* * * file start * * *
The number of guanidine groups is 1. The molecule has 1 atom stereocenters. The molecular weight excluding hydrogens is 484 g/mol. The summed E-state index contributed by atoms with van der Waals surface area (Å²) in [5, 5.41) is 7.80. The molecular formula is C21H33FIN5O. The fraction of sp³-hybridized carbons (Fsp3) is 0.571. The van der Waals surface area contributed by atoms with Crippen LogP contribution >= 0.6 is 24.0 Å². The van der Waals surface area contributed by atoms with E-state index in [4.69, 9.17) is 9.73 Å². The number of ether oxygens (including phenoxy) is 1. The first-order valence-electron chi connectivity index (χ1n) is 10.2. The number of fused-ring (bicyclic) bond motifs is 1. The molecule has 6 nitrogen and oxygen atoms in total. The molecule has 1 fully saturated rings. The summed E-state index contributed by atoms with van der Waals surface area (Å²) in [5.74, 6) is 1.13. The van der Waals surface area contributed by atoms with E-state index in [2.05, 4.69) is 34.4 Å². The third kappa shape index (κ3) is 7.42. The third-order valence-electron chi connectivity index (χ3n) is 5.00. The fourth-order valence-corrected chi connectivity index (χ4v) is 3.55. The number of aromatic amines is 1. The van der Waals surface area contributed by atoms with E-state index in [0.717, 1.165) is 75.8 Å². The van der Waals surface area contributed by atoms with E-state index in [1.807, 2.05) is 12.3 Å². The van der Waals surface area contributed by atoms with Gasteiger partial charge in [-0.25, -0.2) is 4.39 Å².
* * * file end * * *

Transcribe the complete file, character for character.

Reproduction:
The number of guanidine groups is 1. The molecule has 1 atom stereocenters. The molecular weight excluding hydrogens is 484 g/mol. The summed E-state index contributed by atoms with van der Waals surface area (Å²) in [5, 5.41) is 7.80. The molecular formula is C21H33FIN5O. The fraction of sp³-hybridized carbons (Fsp3) is 0.571. The van der Waals surface area contributed by atoms with Crippen LogP contribution >= 0.6 is 24.0 Å². The van der Waals surface area contributed by atoms with E-state index in [4.69, 9.17) is 9.73 Å². The number of ether oxygens (including phenoxy) is 1. The first-order valence-electron chi connectivity index (χ1n) is 10.2. The number of fused-ring (bicyclic) bond motifs is 1. The molecule has 6 nitrogen and oxygen atoms in total. The molecule has 1 fully saturated rings. The summed E-state index contributed by atoms with van der Waals surface area (Å²) in [5.74, 6) is 1.13. The van der Waals surface area contributed by atoms with E-state index in [2.05, 4.69) is 34.4 Å². The third kappa shape index (κ3) is 7.42. The third-order valence-electron chi connectivity index (χ3n) is 5.00. The fourth-order valence-corrected chi connectivity index (χ4v) is 3.55. The number of aromatic amines is 1. The van der Waals surface area contributed by atoms with E-state index in [0.717, 1.165) is 75.8 Å². The van der Waals surface area contributed by atoms with E-state index in [1.807, 2.05) is 12.3 Å². The van der Waals surface area contributed by atoms with Gasteiger partial charge in [-0.25, -0.2) is 4.39 Å².